The English Governor who loved Sanskrit

Above: The Sanskrit College at Benares established in 1791 by Jonathan Duncan for the study of Hindu law and Philosophy. The St. Thomas Cathedral in Horniman Circle is the oldest Anglican Church in Mumbai. Inside the Church are many memorials to distinguished Englishmen. Yet, Governor Jonathan Duncan’s memorial stands out. It features a statue of a Hindu Brahmin priest in a meditative mood, under a … Continue reading The English Governor who loved Sanskrit

A European Duel in South India

In 1740, war broke out in Europe. The reason? The king of the Austrian Empire died that year. And in an unprecedented move, he left it so that his daughter, Princess Maria Theresa, would inherit the crown. Unfortunately, not everyone agreed with the former king. Other kingdoms and nations in Europe said that Maria could not rule the empire because she was a woman. While … Continue reading A European Duel in South India

The Real Emden

When we were kids, cocky braggarts were often silenced with “nee periya EMDEN-O?”. (Liberal translation: “You have the arrogance to presume you are an EMDEN?”). In colloquial Tamil, Emden is a fearsome, invincible entity. Now, how did a Germanic word sneak past linguistic purists into everyday Tamil? Blame it on World War-I. When the WW-I began, Germany wanted to harass Allied shipping in the Indian … Continue reading The Real Emden

The Letters That Destroyed a Sultan

India was always famous for its wealth and resources. And it was the promise of all this wealth and resources that lured many foreign nations to Indian shores. The British arrived in 1612 and the French in 1668. Both began a race for supremacy. The Battle of Plassey in 1757 and the Treaty of Paris in 1783 ended that race. The British had successfully crushed … Continue reading The Letters That Destroyed a Sultan

The Portuguese Soldier who saved Kochi

Pacheco rightly guessed that Samuthiri’s huge army would pass through a narrow riverine pass called Kumbalam to reach Kochi; in that narrow pass they were extremely vulnerable. Pacheco’s men took hidden positions and waited there. As Samuthiri’s men arrived, Portuguese snipers effortlessly killed 1300 enemy soldiers.   Pacheco knew that Samuthiri’s state-of-the-art Italian field-guns had a deadly range and accuracy; so, he ordered his snipers … Continue reading The Portuguese Soldier who saved Kochi

The Marriage of Princess Catherine

Nobody asked for Catherine’s consent to marry Charles. Yes! When Catherine de Braganza, Princess of Portugal, came of age, they simply sent her portraits to Royalty in France, Austria and other Catholic European countries. But,  no wedding proposals materialised. One reason was that Portugal’s arch-rivals — the Spanish — were spreading rumours that the real Catherine was ugly and unfit to bear children. Why? If … Continue reading The Marriage of Princess Catherine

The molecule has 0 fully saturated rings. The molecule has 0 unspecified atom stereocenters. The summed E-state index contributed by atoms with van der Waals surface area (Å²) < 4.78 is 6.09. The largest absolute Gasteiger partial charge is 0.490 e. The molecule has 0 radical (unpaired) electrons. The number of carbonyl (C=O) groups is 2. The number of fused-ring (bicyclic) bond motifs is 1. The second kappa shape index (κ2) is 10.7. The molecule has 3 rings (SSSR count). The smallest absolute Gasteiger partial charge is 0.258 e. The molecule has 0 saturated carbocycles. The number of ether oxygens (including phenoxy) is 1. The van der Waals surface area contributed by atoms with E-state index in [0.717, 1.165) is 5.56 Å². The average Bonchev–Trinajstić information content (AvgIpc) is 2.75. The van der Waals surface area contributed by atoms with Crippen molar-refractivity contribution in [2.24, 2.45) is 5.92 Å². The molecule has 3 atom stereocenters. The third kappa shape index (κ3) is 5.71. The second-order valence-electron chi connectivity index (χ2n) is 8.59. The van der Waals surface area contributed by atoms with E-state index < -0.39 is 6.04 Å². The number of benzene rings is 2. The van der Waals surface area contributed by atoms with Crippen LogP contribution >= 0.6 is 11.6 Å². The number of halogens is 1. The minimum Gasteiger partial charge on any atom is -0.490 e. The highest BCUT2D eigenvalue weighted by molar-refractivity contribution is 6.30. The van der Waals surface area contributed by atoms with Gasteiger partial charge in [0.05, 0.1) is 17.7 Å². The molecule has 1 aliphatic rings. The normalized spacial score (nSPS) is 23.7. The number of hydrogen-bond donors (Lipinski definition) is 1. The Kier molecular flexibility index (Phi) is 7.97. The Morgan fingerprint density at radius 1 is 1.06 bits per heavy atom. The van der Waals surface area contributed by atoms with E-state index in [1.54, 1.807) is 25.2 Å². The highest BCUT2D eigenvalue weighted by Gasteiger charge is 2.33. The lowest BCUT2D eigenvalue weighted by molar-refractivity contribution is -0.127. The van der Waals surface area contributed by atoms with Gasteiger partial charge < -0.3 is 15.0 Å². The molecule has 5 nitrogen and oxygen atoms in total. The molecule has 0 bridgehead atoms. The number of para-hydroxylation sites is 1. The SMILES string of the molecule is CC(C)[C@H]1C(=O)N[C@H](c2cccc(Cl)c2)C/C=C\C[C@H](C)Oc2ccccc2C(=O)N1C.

The Dutch Defector & The Kerala King

By the late 17th century, Holland was a naval and economic superpower. The Dutch East India Company was the largest multinational ever, and it dominated the world spice trade. Much of these spices came from the Indian state of Kerala where the Dutch had a stranglehold on purchases. This monopoly was not because of superior business strategy; it simply came from military power. They arm-twisted … Continue reading The Dutch Defector & The Kerala King

Plague in Bombay

Hong Kong in May 1894 was rife with bubonic plague. Within a short time, this extremely deadly and virulent epidemic had claimed a few hundred lives. Hong Kong was a busy port city with ships travelling out carrying valuable cargo and many people every day. Seaborne, the plague soon arrived in Bombay (Mumbai), a city which even in those days housed over 820,000 people. How … Continue reading Plague in Bombay

Jataka Tales: The Buddha’s many lives

Once upon a time, an acorn fell on top of a little bird named Chicken Little and he thought the skies were coming down. He made a huge commotion and set the other animals running as well. This story is a part of Aesop’s Fables. But even before Aesop and Chicken Little, there was a hare in an Indian Jungle who feared that doomsday was … Continue reading Jataka Tales: The Buddha’s many lives

The astonishing story of India’s first Railroad

Most Indians believe that the first train in India ran in 1853 between Bori Bunder in present day Mumbai and Thane, but that was the first passenger train. The very first train in Indian history arrived almost two decades before that. Here’s the astonishing story about The Red Hills Railway. Steam engines were definitely involved, but so were cattle and even wind! How was that … Continue reading The astonishing story of India’s first Railroad